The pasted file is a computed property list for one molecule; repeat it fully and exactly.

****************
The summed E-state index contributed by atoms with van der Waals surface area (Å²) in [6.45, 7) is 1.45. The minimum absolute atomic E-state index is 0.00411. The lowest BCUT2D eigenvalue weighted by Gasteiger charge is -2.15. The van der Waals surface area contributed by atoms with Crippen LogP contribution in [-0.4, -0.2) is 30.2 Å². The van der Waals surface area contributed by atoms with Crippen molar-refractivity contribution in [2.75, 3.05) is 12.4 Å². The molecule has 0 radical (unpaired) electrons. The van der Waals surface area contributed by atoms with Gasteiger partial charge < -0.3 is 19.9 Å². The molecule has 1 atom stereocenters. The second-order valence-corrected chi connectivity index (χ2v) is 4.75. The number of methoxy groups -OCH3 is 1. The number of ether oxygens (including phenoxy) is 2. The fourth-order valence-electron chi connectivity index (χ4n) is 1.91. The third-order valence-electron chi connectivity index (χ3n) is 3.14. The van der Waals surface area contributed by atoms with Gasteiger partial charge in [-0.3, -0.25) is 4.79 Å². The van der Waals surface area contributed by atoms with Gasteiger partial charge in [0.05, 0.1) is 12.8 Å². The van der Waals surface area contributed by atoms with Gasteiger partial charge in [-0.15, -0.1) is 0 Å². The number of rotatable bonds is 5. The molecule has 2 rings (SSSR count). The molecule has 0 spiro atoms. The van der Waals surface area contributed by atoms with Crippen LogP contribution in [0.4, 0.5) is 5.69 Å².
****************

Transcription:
The summed E-state index contributed by atoms with van der Waals surface area (Å²) in [6.45, 7) is 1.45. The minimum absolute atomic E-state index is 0.00411. The lowest BCUT2D eigenvalue weighted by Gasteiger charge is -2.15. The van der Waals surface area contributed by atoms with Crippen LogP contribution in [-0.4, -0.2) is 30.2 Å². The van der Waals surface area contributed by atoms with Crippen molar-refractivity contribution in [2.75, 3.05) is 12.4 Å². The molecule has 0 radical (unpaired) electrons. The van der Waals surface area contributed by atoms with Gasteiger partial charge < -0.3 is 19.9 Å². The molecule has 1 atom stereocenters. The second-order valence-corrected chi connectivity index (χ2v) is 4.75. The number of methoxy groups -OCH3 is 1. The number of ether oxygens (including phenoxy) is 2. The fourth-order valence-electron chi connectivity index (χ4n) is 1.91. The third-order valence-electron chi connectivity index (χ3n) is 3.14. The van der Waals surface area contributed by atoms with Gasteiger partial charge in [-0.3, -0.25) is 4.79 Å². The van der Waals surface area contributed by atoms with Gasteiger partial charge in [0.05, 0.1) is 12.8 Å². The van der Waals surface area contributed by atoms with Gasteiger partial charge in [-0.15, -0.1) is 0 Å². The number of rotatable bonds is 5. The molecule has 2 rings (SSSR count). The molecule has 0 spiro atoms. The van der Waals surface area contributed by atoms with Crippen LogP contribution in [0.4, 0.5) is 5.69 Å².